(Image: CNET/CBS Interactive)
In security, how a company responds to a potential flaw matters. Samsung may learn that lesson as it dueled on social media after a researcher revealed a flaw in Samsung Pay.
The Korean electronics giant has disputed a security researcher’s findings, who last week at the Black Hat security and hacking conference detailed what he described as “limitations” in the company’s mobile payments system, Samsung Pay.
Salvador Mendoza, a security researcher who found the flaw, told ZDNet prior to his talk that the process that Samsung uses to scramble and tokenize credit and debit card data before it reaches a payments terminal can be intercepted. Worst case scenario is that they can be predicted and actively generated. In a proof-of-concept video, he demonstrated that these tokens can be stolen and used in other hardware to make one-time fraudulent transactions — even in countries and regions where Samsung Pay isn’t available.
In other words, this is credit card skimming on a whole new level.
Mendoza’s demonstration was impressive and fully documented in his presentation slides and in his white paper. In order to present at Black Hat, a talk must undergo a strict vetting process by the Black Hat review board, which is made up of dozens of industry experts and veteran security professionals.
Mendoza’s talk passed that bar. But this isn’t an easy hack to carry out. It’s deeply technical, and requires skill and a social engineering effort, which adds an additional layer of complexity. It’s what some would call a “one percent hack,” which makes it unlikely to happen but it nevertheless could still be used by an advanced or persistent attacker.
But here’s the catch. If you’re Samsung it’s unclear how secure is secure enough? What’s the feasibility of an attack? You could also argue that Samsung would require a product overhaul to close the books on Mendoza’s proof-of-concept.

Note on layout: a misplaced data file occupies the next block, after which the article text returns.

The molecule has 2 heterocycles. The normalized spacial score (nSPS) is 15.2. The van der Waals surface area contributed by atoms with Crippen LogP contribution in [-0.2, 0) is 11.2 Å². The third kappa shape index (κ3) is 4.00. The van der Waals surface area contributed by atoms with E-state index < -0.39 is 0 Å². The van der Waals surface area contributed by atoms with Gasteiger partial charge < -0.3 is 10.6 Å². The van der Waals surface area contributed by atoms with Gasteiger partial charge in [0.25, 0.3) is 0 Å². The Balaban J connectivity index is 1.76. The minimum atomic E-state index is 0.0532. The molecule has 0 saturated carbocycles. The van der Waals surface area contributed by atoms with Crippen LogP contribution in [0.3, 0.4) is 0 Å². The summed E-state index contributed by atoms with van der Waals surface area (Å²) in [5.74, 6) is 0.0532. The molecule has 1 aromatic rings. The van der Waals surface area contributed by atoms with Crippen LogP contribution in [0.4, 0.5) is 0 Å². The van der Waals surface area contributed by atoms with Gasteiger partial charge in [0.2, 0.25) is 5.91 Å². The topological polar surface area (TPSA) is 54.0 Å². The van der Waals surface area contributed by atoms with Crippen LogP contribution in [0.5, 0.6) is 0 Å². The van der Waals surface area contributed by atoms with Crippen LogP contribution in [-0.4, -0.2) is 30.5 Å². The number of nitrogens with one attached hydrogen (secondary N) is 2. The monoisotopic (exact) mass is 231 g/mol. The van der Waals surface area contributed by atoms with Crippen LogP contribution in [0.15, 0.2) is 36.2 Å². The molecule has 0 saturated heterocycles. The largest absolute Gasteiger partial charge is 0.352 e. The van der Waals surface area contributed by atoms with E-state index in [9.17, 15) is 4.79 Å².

In any case, a flaw is still a flaw and how a company responds when a security researcher comes forward with a flaw or vulnerability — even a “one percent hack” — can speak volumes.
Samsung didn’t take the news so well.
“We would like to clarify that Samsung Pay is built with highly secure technology and is the most widely accepted mobile payment solution available today,” said one statement.
The company followed by sending out a barrage of hundreds of tweets pointing to the statement, trying to self-correct the narrative, calling the research “inaccurate.” One senior Samsung executive called the research a “false accusation” against the company. His main quibble, echoing a statement by the company, was that the research allegedly mischaracterized the algorithm.
(Image: Salvador Mendoza/YouTube)
Buried in its “press guidance” that it issued alongside its statements, Samsung didn’t dispute the key takeaways from the research. The company said that an attacker would find it “extremely difficult” to carry out the hack but it admitted that the vulnerability was known prior to Samsung Pay’s release.
“This skimming attack model has been a known issue reviewed by the card networks and Samsung Pay and our partners deemed this potential risk acceptable given the extremely low likelihood of a successful token relay attack,” said the company.
Two proof-of-concept videos detailing the flaws coupled with a sufficient level of scrutiny and vetting by the security community is enough to put the onus on Samsung to disprove the claims rather than leap on a public relations endeavor.
Or as one security researcher told me privately this afternoon, “it’s a pity that Samsung’s going for security-by-public-denial.”
Samsung spokesperson Danielle Meister Cohen told me last week that, “if at any time there is a potential vulnerability, we will act promptly to investigate and resolve the issue.”
When approached with security research detailing flaws in your product, it’s best to collaborate with the researcher, be proactive, debate if needed, and determine a resolution. Responses on social media and issuing statements are perceived as feet-stamping.
Samsung did not respond to any further emails requesting comment following the story’s publication.